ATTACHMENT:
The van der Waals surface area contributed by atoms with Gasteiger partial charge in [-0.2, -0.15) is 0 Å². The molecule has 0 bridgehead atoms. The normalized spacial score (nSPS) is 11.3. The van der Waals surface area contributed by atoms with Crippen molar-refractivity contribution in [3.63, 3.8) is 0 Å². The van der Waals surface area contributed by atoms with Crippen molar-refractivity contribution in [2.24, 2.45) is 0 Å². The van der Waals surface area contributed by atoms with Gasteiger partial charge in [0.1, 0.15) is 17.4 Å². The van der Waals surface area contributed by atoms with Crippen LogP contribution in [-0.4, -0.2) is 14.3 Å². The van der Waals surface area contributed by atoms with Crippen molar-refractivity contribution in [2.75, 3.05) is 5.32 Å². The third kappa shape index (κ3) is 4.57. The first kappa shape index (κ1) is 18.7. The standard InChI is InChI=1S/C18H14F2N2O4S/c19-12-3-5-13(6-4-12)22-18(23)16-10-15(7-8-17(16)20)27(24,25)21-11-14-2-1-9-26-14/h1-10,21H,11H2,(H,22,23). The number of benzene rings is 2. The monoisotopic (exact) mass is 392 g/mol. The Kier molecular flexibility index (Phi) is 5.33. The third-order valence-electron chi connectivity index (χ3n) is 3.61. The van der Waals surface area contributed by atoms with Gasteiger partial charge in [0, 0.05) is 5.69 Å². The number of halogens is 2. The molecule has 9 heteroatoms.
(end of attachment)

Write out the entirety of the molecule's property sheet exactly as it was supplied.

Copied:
The van der Waals surface area contributed by atoms with Gasteiger partial charge in [-0.2, -0.15) is 0 Å². The molecule has 0 bridgehead atoms. The normalized spacial score (nSPS) is 11.3. The van der Waals surface area contributed by atoms with Crippen molar-refractivity contribution in [3.63, 3.8) is 0 Å². The van der Waals surface area contributed by atoms with Crippen molar-refractivity contribution in [2.24, 2.45) is 0 Å². The van der Waals surface area contributed by atoms with Gasteiger partial charge in [0.1, 0.15) is 17.4 Å². The van der Waals surface area contributed by atoms with Crippen LogP contribution in [-0.4, -0.2) is 14.3 Å². The van der Waals surface area contributed by atoms with Crippen molar-refractivity contribution in [2.75, 3.05) is 5.32 Å². The third kappa shape index (κ3) is 4.57. The first kappa shape index (κ1) is 18.7. The standard InChI is InChI=1S/C18H14F2N2O4S/c19-12-3-5-13(6-4-12)22-18(23)16-10-15(7-8-17(16)20)27(24,25)21-11-14-2-1-9-26-14/h1-10,21H,11H2,(H,22,23). The number of benzene rings is 2. The monoisotopic (exact) mass is 392 g/mol. The Kier molecular flexibility index (Phi) is 5.33. The third-order valence-electron chi connectivity index (χ3n) is 3.61. The van der Waals surface area contributed by atoms with Gasteiger partial charge in [0, 0.05) is 5.69 Å². The number of halogens is 2. The molecule has 9 heteroatoms.